‘We’re drowning here’: Nottingham, the latest Labour council facing the abyss

Tom Belger
SAKhanPhotography / Shutterstock
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Another week, another reminder of the grim local government legacy Labour may inherit as another council issues a section 114 notice.

Nottingham City Council has said it can’t meet its legal duty to balance the books, with a £23m shortfall this year.

The notices are widely described as effectively declaring bankruptcy, but the council says it is not bankrupt and can pay all its current obligations this year.

However, any spending beyond those obligations will be blocked, unless signed off by its finance chief, and capital projects could be delayed and assets sold off.

Minister Robert Jenrick a̶p̶o̶l̶o̶g̶i̶s̶e̶d̶ ̶f̶o̶r̶ ̶a̶u̶s̶t̶e̶r̶i̶t̶y̶ called the council “unfit to govern”. But Nottingham cabinet member Linda Woodings says the problem is what many councils are saying: “We’re drowning here”.

A council report blames soaring demand and price inflation for social care, home-to-school transport and temporary accommodation, higher-than-expected national wage settlements and interest rates.

Nottingham Labour said by contrast real-terms government cuts continue, on top of austerity leaving a reported £100m-a-year shortfall versus a decade ago, and slammed ex-Prime Minister Liz Truss for having “crashed our economy”.

It says the answer is a Labour government and “proper” council funding. Though given Shadow Chancellor Rachel Reeves’ wariness over hiking taxes or borrowing, it’s not clear where Labour in power would find the billions needed to fill the council void.

Obama, Wales and a four-day week

None other than Barack Obama came out saying we may need to consider a four-day week and universal basic income earlier this month.

After Greater Manchester mayor Andy Burnham said there was an “argument for” UBI this week, we carry an op-ed today by Welsh Assembly Member Jack Sargeant suggesting the Welsh government should trial a four-day week after the Senedd petitions committee backed one.

He argues we must act now to be “ahead” of change like artificial intelligence and decarbonisation and avoid repeating “the scars of deindustrialisation”, adding: “Too often in the UK we are buffeted by change and are far too slow to react.” Worth a read here.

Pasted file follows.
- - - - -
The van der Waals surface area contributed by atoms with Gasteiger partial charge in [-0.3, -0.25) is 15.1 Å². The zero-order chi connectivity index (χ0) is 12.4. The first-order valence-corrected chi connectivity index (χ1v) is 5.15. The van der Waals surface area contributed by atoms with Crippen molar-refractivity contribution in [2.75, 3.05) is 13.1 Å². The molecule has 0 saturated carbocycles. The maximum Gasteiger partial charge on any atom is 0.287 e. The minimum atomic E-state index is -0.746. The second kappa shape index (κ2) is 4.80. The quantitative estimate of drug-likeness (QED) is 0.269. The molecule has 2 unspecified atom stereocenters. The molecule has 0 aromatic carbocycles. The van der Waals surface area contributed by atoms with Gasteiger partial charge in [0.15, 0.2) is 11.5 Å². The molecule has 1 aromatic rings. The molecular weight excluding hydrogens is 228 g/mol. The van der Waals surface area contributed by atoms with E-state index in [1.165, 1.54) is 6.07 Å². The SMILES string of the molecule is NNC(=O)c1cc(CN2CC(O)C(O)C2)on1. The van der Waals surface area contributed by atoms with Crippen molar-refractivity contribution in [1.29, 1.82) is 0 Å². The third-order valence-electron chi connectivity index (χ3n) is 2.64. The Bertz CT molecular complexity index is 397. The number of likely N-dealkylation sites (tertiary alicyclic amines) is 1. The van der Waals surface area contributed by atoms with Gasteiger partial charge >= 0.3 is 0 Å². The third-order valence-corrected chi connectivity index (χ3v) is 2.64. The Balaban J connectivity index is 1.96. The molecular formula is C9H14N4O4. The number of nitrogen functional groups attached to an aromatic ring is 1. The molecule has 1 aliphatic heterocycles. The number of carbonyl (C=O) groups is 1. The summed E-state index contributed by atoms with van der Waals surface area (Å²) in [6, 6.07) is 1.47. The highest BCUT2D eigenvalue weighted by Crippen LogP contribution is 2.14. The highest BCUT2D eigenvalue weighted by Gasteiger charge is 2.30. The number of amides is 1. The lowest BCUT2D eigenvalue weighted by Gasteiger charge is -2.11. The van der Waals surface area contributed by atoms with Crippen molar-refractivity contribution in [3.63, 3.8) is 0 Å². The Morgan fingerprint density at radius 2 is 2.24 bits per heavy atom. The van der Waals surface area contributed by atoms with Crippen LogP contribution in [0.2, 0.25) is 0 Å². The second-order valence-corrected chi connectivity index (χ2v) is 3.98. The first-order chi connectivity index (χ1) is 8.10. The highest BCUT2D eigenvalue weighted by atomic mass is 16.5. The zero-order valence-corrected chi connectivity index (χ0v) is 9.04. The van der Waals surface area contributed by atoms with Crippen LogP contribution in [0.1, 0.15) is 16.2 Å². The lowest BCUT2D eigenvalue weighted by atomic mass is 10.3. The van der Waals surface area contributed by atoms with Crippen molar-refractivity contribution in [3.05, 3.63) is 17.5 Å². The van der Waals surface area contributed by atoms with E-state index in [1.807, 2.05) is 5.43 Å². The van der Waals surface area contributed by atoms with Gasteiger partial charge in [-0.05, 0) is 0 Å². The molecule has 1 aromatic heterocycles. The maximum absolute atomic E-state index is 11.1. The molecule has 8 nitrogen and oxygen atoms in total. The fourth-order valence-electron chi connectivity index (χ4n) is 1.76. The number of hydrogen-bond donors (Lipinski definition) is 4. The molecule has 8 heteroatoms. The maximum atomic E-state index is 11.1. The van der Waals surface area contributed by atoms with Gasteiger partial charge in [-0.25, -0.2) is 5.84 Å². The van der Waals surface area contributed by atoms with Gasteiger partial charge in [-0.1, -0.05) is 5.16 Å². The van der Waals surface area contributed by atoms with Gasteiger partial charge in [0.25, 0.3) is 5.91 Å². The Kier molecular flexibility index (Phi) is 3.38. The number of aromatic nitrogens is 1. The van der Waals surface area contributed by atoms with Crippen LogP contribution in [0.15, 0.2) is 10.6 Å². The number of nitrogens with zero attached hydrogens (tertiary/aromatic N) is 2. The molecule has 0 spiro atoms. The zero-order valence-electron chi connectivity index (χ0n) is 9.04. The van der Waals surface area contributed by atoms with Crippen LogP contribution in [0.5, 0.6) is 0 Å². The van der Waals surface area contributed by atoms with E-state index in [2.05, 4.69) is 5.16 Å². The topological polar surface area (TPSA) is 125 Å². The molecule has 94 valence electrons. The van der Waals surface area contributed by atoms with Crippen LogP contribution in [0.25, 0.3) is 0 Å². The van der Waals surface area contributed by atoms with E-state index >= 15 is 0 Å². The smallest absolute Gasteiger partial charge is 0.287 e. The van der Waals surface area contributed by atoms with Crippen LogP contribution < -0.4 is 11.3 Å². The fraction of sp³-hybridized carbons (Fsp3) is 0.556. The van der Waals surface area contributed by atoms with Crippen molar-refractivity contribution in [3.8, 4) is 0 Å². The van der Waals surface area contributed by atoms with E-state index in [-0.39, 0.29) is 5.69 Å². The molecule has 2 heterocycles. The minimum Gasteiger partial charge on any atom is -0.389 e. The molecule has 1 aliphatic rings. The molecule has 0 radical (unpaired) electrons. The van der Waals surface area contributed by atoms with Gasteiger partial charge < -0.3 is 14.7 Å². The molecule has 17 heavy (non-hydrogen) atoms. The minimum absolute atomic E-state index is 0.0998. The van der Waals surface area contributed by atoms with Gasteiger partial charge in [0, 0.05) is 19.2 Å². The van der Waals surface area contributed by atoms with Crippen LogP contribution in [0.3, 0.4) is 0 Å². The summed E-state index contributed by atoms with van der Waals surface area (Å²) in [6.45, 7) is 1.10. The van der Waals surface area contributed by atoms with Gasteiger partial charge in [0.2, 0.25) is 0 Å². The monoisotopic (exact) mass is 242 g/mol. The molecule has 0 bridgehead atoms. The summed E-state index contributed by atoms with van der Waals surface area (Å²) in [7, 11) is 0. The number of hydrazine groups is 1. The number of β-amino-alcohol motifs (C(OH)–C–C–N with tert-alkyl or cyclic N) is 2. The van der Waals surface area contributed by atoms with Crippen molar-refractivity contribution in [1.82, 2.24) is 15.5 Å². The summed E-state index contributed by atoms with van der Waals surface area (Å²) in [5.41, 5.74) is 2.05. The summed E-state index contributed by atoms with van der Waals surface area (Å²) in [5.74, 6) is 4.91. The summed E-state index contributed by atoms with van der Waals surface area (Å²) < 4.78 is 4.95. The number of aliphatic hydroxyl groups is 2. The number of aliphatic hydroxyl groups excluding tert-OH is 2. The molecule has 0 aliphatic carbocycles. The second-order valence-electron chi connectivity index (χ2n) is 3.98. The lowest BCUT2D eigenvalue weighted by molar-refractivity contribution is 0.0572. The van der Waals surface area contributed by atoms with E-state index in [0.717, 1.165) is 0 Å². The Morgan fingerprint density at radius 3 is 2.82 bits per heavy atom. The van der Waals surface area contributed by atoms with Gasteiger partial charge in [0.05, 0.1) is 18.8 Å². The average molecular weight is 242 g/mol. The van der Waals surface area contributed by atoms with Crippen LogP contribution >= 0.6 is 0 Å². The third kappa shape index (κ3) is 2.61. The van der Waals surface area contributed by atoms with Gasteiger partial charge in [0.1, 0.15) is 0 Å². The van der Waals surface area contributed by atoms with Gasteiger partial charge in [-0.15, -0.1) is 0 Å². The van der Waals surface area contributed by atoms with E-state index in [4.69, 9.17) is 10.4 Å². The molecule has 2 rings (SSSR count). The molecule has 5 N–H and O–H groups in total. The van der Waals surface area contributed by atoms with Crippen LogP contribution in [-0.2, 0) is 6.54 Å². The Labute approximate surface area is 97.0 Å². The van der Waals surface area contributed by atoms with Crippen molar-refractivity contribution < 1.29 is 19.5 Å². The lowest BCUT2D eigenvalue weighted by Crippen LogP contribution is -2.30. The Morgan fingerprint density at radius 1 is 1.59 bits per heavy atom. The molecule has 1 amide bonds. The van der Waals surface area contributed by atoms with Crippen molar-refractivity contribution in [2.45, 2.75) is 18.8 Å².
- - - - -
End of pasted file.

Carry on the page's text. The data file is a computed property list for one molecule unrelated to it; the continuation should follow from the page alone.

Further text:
In other Labour news

SELECTION: Liam Conlon won the hotly contested race last night to stand in Beckenham and Penge in south London, seeing off rivals including Palestine aid charity CEO Mel Ward and IPPR associate director Luke Murphy.

Conlon is Labour Party Irish Society chair, employed by education organisation Discovery Education, the son of Sue Gray and has pledged to campaign on accessibility having suffered a severe accident as a teenager.

POP TO COP: Keir Starmer takes shadow cabinet colleagues Ed Miliband and David Lammy to the COP28 climate summit in Dubai today to meet world leaders.

The party says Starmer will argue Labour’s clean energy “superpower” plans are about “pragmatism, not ideology”, highlight how renewables save money and pledge to put Britain “back on the world stage” as a global partner while Rishi Sunak had to be “shamed” into attending the last COP.

KISSINGER TRIBUTE: Former PM Tony Blair’s tribute to Henry Kissinger is raising eyebrows on X, as he called the US diplomat an “artist” who inspired him and to whom he will be “forever grateful”.

Of course, for his many critics, Kissinger will be remembered as a “notorious war criminal”, as The Mirror’s Kevin Maguire puts it (X)

HUNT DOWN LABOUR: Jeremy Hunt claims Labour is being “dishonest” by backing Tory NI cuts alongside its green borrowing plans. A Labour spokesperson said it was the Chancellor who was being “dishonest, economically illiterate or both” (The Times).

SCOTTISH SUCCESS: Starmer leads Sunak by 20% in Scotland in a Redfield and Wilton poll, his largest lead to date, and for the first time in their general election surveys Labour (36%) outpolls the SNP (34%).

Labour and the SNP are both up by the former has carved out more from the Tory’s six percentage point decline to 17% (X)

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